In "Jewish Like Me," author Amy Fine Collins reflects on her lifelong role — above and below the Mason-Dixon Line — of being the only Jew in the room, and how an unexpected declaration by her daughter helped her reconstitute her identity.
Doesn’t everybody at some point in their lives have something about themselves that they wish to conceal? It could be a class background, an actual age, an accent, an ex-spouse, an illness, a habit, a trait, an ethnicity, a proclivity, a perversion. You feel shame and you fear discovery, and shudder at others who you sense share the same distasteful characteristic. Often the very feature that one imagines to be hidden is to the rest of the world an open secret.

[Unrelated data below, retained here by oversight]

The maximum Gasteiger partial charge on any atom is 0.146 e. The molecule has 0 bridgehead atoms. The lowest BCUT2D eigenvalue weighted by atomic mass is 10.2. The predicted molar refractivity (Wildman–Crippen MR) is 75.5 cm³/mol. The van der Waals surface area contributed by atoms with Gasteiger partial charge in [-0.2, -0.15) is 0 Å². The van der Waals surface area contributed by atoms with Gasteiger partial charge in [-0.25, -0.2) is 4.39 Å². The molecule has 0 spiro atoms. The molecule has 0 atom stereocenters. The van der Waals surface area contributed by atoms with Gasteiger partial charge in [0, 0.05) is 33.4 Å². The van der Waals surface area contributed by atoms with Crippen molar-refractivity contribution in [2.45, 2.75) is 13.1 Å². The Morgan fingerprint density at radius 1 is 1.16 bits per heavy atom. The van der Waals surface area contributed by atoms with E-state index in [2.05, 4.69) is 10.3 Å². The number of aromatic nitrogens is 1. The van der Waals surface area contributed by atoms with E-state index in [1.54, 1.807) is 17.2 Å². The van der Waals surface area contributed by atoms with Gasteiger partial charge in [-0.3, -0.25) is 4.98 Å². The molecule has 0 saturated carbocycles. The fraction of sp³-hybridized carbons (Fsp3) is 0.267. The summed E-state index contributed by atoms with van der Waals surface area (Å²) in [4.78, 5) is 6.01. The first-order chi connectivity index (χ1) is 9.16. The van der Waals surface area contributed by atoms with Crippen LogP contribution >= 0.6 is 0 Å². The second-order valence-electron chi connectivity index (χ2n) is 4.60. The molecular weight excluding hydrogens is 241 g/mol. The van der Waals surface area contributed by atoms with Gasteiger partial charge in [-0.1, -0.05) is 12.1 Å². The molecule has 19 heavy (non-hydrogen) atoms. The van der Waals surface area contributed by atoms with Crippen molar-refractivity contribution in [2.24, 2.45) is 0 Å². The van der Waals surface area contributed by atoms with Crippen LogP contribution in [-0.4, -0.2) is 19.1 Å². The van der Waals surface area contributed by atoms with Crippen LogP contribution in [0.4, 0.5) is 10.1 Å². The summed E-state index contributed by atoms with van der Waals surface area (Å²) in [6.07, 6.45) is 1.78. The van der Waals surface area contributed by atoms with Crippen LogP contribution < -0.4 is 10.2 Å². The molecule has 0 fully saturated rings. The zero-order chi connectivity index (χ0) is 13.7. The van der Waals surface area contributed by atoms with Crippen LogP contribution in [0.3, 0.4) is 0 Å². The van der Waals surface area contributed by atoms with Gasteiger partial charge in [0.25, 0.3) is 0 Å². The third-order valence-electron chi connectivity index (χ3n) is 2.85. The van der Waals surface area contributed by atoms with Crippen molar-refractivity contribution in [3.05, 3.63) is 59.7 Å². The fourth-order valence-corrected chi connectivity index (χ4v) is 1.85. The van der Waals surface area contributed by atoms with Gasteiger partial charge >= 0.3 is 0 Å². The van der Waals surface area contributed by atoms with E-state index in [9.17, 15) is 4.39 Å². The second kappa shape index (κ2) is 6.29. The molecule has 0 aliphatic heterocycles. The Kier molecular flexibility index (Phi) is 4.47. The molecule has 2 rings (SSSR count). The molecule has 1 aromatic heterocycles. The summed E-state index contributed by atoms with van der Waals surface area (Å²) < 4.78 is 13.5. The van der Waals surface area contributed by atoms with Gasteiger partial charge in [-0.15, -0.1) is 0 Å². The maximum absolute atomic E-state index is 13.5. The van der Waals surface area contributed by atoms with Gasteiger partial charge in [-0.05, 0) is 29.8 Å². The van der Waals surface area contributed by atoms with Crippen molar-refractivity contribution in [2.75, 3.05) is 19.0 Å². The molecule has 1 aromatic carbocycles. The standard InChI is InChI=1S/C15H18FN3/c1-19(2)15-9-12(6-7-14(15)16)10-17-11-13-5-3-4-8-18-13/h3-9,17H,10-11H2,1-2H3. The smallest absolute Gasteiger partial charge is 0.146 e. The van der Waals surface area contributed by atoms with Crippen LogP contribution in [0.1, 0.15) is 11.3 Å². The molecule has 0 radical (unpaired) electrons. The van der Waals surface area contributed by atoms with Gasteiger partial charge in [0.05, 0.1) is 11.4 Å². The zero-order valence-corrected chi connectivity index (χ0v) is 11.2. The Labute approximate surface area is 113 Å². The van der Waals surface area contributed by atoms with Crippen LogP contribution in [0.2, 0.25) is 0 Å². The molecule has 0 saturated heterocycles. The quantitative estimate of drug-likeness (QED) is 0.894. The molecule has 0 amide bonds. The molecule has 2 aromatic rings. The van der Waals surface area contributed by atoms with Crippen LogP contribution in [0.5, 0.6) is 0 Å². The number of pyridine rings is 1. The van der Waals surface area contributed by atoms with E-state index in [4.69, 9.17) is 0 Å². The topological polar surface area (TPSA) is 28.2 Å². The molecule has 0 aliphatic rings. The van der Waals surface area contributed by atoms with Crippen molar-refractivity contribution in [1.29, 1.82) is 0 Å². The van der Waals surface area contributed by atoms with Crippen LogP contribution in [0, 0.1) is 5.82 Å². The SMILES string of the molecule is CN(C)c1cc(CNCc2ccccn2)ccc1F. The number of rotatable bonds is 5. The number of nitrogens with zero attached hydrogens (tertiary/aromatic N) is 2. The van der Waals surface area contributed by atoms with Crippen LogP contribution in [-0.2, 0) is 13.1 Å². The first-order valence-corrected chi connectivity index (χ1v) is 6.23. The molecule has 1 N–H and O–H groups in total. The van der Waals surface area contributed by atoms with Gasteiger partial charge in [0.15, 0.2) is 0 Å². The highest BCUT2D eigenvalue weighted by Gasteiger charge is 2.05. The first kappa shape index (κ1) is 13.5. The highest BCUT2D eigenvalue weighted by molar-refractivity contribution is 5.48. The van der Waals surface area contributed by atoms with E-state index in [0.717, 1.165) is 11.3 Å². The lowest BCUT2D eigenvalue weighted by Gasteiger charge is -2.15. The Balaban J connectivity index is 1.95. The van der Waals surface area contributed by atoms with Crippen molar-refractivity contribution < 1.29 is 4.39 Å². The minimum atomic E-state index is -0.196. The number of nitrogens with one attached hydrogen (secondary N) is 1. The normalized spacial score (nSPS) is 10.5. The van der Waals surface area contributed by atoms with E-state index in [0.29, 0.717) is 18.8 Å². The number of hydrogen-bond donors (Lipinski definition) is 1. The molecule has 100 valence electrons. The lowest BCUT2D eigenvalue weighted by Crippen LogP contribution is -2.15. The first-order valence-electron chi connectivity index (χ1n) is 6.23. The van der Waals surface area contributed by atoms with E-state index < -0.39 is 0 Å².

From childhood experiences as one of only a few Jews in a town, a make-shift Hebrew School, a little Yiddish, dual holiday celebrations, embarrassing school moments, stereotypes, trying to fit in, school prayers, Jews in hiding, education quotas, anti-Semitism, Tay-Sachs, David Mamet, Theodore Herzl, Israel, Hebrew, and her daughter who brought her back to her faith.
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